The Mayweather-Pacquiao fight brought out the best and worst in people. The criminally abusive past that Floyd Mayweather carries served as a dividing line for the nation. On the one side you had the apologists. The men and women who are willing to separate the boxer from the horrendous acts for which he’s been convicted, and cheer him on. On the other side you had those who would not make that jump, and would keep the national discussion of domestic violence issues front and center. And in the middle, you had a large group that just didn’t know. I was once in that last group. Last summer, while hosting the ESPYs Red Carpet, I made the mistake of saying to Mayweather, ‘I like the way you live your life.’ Many people on Twitter called me out, and they were right. I did the research. I learned of the accusations. The convictions. The abuse committed in front of his own children. And the way the judicial system made a mockery of those women, putting the Las Vegas Money Tree ahead of doing the right thing. I immediately apologized and vowed I’d never support that man and his lifestyle. How could I? A man who views women as possessions, things to be controlled. I have to believe that my outspoken stance had something to do with my credential being pulled for the fight. Either that, or the world’s most uncanny coincidence occurred resulting in pulled credentials for at least 3 other members of the media (who also happened to speak out about DV.) The timing was interesting. First I was credentialed. Then I wasn’t. People have tried to dismiss the entire ordeal as a misunderstanding, but emails from network executives say otherwise. It turns out my access was reinstated late Friday night, but to no one’s knowledge. And by then, it was too late. After a week of various national figures bloviating about the greatness of Mayweather, from his prowess in the ring, to his life packed with cars, cash and opulence, I’d had enough. Those that pulled my credential were actually doing me a favor. I was given a pass to leave an event that already had me feeling uneasy and uncomfortable in my career choice. ‘You’re just mad you couldn’t go to the fight’ some have said. I had a ticket; I gave it up. ’So why go at all,’ I’ve been asked. ‘You should have not even gone to Vegas,’ has been thrown around a few times. I’ll tell you why I went. I went because it’s my job. That’s the obvious reason. But more importantly, I went because I have a voice. You may not like my voice. You may find me grating and annoying, and in need of a timeout several times a week. But my voice is all I have. I’m sure I could have gotten a pass on Las Vegas Fight Week coverage. But what does that do? How does that help? Would it have been a much more peaceful weekend for me? Probably. Maybe you think this is for attention. But you’d be wrong. My employers, ESPN and HBO have not once asked me to ‘keep quiet.’ I feel strongly about holding people accountable for their actions. I don’t want to ‘get over it,’ or ‘let it go.’ And yes, I’m aware that there are bad people across all sports that may not get the same coverage. But I’ve seen so many changes in not just what’s being reported, but in the reactions from the public. People are fed up. A lot, not all, but a lot of fans are tired of rooting for horrible human beings, who are allowed to continue to be horrible, so long as they’re winning. My voice is what I have, and I will continue to use it as best I can.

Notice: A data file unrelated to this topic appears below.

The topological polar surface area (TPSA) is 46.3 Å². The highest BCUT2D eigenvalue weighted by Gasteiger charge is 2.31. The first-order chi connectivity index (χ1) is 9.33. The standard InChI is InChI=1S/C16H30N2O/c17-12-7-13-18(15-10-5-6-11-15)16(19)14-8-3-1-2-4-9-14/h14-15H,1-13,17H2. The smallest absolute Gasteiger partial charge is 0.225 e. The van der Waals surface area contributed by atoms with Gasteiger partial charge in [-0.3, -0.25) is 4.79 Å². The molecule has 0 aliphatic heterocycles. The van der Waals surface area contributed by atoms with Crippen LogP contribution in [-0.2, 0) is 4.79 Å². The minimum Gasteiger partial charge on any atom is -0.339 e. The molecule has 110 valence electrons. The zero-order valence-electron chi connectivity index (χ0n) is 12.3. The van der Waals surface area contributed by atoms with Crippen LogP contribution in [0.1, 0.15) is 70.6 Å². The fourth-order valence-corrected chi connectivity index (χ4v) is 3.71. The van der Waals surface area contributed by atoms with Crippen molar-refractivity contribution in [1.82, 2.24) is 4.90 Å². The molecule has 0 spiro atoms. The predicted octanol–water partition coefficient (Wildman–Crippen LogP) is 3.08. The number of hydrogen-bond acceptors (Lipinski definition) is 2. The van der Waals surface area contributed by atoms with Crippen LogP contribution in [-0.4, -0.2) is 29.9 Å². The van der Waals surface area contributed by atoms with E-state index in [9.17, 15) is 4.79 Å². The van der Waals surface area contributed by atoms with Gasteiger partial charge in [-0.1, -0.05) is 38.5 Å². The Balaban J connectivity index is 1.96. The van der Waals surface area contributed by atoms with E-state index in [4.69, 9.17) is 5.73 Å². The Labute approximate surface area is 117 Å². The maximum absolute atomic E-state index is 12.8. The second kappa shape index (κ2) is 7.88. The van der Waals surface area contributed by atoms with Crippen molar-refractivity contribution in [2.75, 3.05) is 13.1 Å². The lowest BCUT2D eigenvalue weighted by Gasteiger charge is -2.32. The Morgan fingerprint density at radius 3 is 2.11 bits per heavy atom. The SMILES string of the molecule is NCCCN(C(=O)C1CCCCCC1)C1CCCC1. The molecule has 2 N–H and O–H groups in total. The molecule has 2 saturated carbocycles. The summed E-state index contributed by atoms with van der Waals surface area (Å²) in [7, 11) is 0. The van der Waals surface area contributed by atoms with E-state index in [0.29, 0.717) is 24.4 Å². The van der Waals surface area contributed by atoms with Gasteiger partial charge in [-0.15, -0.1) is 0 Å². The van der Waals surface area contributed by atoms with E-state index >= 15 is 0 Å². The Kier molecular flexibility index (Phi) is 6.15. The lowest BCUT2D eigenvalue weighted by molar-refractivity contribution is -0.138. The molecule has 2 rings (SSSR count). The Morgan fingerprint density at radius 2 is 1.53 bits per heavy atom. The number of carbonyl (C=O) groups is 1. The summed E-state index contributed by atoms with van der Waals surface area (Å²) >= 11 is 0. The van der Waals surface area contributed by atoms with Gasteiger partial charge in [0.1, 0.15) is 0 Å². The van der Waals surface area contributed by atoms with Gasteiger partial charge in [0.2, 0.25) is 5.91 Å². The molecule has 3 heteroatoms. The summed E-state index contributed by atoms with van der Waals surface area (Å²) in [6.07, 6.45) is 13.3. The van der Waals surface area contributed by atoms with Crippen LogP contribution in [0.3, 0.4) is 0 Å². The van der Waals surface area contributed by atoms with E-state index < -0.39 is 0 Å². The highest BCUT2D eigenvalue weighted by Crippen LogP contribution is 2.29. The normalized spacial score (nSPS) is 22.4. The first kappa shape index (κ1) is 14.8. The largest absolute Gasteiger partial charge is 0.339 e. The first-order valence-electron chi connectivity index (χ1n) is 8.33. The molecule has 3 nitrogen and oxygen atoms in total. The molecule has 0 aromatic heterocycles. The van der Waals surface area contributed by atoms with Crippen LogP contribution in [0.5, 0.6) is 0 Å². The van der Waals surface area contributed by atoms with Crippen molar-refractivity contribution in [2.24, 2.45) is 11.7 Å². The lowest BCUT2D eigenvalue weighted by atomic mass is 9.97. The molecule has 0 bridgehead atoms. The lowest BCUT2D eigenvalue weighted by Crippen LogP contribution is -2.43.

Which brings me back to the WWE. I’m a fan of Triple H. As a wrestler, he was a big part of many of my memories, even as recently as this year’s Wrestlemania. As an Executive Vice President, he’s successfully led the charge in building the WWE’s farm system, NXT. WWE proudly lends its name and backing to Susan G. Komen, Make-A-Wish, and Boys and Girls Clubs, to name a few. They’ve been deeply involved in building an Anti-Bullying campaign, Be A Star. And just last year, Stephanie McMahon strengthened the company’s domestic violence policies: “We have a zero tolerance policy for domestic abuse. Upon arrest for such misconduct, our superstars are immediately suspended and should there be a conviction, that superstar or diva would be terminated.” That’s from the Wellness Policy that applies to all WWE talent. Imagine my confusion when, during the maelstrom of the weekend, I noticed a few tweets that may have, at any other time, gone unnoticed. Tweets that caused me to question my support of the WWE and the man who sits near the top of the company’s food chain. “So why now,” some have wondered. Because sometimes it takes a little longer to see the light. Triple H has continued to display his relationship with Floyd Mayweather through social media, the most recent being a hearty congratulations to the boxer following his victory Saturday night. It’s not my place to say what one should and should not do on Twitter, especially during personal time. However the era in which we’re living is rapidly changing. And the lines between one’s corporate and private personas have blurred. Triple H has over two million followers. He’s one of the faces of a company that depends on a healthy public image. I realize he doesn’t speak for everyone, but does he realize that when he shows support to a convicted batterer, friend or not, it can effectively damage so much goodwill that the company is admittedly doing? It’s hard to sell a message of anti-bullying while slapping the ultimate bully on the back. I was a fan. A big fan. But it’s time to use my voice.